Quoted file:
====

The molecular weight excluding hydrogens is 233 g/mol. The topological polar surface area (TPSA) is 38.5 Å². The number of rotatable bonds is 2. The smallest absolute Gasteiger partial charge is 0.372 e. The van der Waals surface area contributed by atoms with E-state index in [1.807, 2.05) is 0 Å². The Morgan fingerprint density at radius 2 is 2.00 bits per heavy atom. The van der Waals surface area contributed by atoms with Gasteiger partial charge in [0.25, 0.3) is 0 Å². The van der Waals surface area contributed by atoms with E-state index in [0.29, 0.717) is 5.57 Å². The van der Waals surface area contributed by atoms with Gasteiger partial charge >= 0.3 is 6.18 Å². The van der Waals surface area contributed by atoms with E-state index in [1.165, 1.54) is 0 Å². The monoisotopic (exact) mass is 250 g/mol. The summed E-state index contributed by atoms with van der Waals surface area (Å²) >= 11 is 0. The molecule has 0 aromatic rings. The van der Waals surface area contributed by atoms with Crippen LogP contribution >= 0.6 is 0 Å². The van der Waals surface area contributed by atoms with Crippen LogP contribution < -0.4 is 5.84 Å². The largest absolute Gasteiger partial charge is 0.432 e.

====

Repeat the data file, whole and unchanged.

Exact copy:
The molecular weight excluding hydrogens is 233 g/mol. The topological polar surface area (TPSA) is 38.5 Å². The number of rotatable bonds is 2. The smallest absolute Gasteiger partial charge is 0.372 e. The van der Waals surface area contributed by atoms with E-state index in [1.807, 2.05) is 0 Å². The Morgan fingerprint density at radius 2 is 2.00 bits per heavy atom. The van der Waals surface area contributed by atoms with Gasteiger partial charge in [0.25, 0.3) is 0 Å². The van der Waals surface area contributed by atoms with E-state index in [0.29, 0.717) is 5.57 Å². The van der Waals surface area contributed by atoms with Gasteiger partial charge >= 0.3 is 6.18 Å². The van der Waals surface area contributed by atoms with E-state index in [1.165, 1.54) is 0 Å². The monoisotopic (exact) mass is 250 g/mol. The summed E-state index contributed by atoms with van der Waals surface area (Å²) >= 11 is 0. The molecule has 0 aromatic rings. The van der Waals surface area contributed by atoms with Crippen LogP contribution >= 0.6 is 0 Å². The van der Waals surface area contributed by atoms with Crippen LogP contribution < -0.4 is 5.84 Å². The largest absolute Gasteiger partial charge is 0.432 e.